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BCDC’s Youth Garden: A “Journey to a Fresh Start”

August 15, 2011 - Behind the razor wire of the Baltimore City Detention Center’s Eager Street entrance, along the ancient wall that separates that holding facility from the 200-year old prison next door, six teenagers are excitedly playing with a worm, handling dirt, and searching for cucumbers amid cascading green chutes.

This unlikely garden---nearly 20 raised plots tended by the kids---fits perfectly with the many positive changes instituted by DPDS Commissioner Wendell France. BCDC Assistant Warden Gwen Oliver was able to secure key donations from the Rock City Church in Towson, as well as unselfish devotion from a man named Gary Ashbeck, a “northern Wisconsin farm boy” who loves working with kids, most of whom haven’t ever seen a garden, much less grown one.

Dubbed “Journey to a Fresh Start” by a 16-year old girl who’s awaiting her fate on a murder charge, the BCDC garden exists thanks to Mr. Ashbeck’s weekly visits. It’s funded by donations and grants from The Samaritan Women under the name “Baltimore City Sprouts.” Mr. Ashbeck began with an Open Society Institute grant, working community gardens in West Baltimore, then collaborated with Hand in Hand, which mentors urban kids.

DPDS got the ball rolling by purchasing asparagus, cucumbers, watermelon, peppers and pumpkins. I placed a requisition and went to purchase them. Mr. Ashbeck provided sunflowers, seeds and some other vegetables.

The garden got a huge boost thanks to the generosity of the Rock City Church in Towson, which has donated tomato plants and the raised boxes in which the abundant produce grows. The church has a long history of helping inner city neighborhoods, and operates both women’s and men’s transitional housing, which have been utilized often by detainees and inmates leaving Division of Pretrial Detention and Services facilities.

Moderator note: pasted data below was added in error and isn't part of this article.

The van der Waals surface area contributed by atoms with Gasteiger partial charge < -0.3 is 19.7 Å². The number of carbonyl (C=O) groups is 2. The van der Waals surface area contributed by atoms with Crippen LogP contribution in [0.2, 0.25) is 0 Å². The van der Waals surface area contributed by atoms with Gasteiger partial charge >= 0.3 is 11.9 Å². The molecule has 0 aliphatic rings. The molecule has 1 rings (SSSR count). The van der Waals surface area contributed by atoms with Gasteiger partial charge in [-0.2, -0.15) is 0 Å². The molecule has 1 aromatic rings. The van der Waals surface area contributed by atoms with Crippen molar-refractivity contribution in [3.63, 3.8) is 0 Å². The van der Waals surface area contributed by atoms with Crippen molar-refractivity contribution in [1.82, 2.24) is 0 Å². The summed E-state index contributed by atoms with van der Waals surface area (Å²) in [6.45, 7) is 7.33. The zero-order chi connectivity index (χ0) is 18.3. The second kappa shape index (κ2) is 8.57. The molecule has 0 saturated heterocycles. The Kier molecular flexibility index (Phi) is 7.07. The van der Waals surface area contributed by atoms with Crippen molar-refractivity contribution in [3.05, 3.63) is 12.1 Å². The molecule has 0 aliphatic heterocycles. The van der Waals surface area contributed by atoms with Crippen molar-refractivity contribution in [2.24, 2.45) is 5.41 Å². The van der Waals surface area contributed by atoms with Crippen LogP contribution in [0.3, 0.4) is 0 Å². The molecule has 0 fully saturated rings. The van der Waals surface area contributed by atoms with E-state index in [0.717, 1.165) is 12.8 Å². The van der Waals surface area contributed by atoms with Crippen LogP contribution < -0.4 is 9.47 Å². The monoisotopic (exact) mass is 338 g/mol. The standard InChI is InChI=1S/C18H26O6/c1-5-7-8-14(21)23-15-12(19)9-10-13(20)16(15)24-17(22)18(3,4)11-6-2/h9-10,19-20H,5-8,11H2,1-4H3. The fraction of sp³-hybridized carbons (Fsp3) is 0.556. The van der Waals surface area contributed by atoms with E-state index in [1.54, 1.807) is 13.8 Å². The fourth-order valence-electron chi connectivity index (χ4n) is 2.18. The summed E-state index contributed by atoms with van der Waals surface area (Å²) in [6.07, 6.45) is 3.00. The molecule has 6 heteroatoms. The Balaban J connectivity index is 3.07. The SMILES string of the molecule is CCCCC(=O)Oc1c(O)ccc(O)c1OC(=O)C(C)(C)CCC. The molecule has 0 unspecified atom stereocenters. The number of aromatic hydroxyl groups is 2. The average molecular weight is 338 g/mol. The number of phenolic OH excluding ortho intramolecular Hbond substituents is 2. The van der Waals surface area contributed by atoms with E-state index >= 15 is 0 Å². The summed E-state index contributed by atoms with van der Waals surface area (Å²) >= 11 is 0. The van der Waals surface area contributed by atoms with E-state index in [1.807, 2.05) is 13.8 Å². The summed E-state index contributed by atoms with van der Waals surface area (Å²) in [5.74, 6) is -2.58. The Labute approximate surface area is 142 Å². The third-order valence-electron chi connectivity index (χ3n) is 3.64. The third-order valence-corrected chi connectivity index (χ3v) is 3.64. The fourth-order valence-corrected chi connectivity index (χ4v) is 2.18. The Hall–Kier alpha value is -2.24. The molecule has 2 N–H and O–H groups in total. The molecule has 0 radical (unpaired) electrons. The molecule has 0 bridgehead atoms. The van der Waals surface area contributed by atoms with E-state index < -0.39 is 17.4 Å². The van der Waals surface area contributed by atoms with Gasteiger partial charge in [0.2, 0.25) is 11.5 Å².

Says Ms. Oliver: “Not only have the juveniles taken ownership of the garden. But staff can be seen canvassing the grass looking at the vegetables that are in there. Many have said that they have never seen tomato plants or the other vegetables before and have marveled about their stages of growth. With the enormous tomatoes, the juveniles are proud that they have not used chemicals in their garden. The program is literally ‘growing,’ thanks to the vision of our Commissioner and the generous assistance Mr. Ashbeck and the Rock City Church.”

The youthful gardening novices are all facing serious adult charges, and are at BCDC awaiting their fates: release; a move to treatment or another alternative program; a move down to the juvenile system; or the harsh reality of prison time in an adult correctional facility.

Mr. Ashbeck, whose vast gardening experience had never before taken him behind razor wire, is thrilled with what he’s seen so far. “I did not expect how much I would enjoy coming in and helping the kids create the garden,” he says. “I have really become energized in their very quick transformation. Most did not even want to put their hands in the dirt our first day. They are very excited to see how much the garden has grown, and you can see the ownership and pride in them, which I find infectious.”

DPSCS salutes the continuing culture of positive change under the leadership of Commissioner France, and thanks everyone involved in this unique program, which has given teenagers a potential “journey to a fresh start.”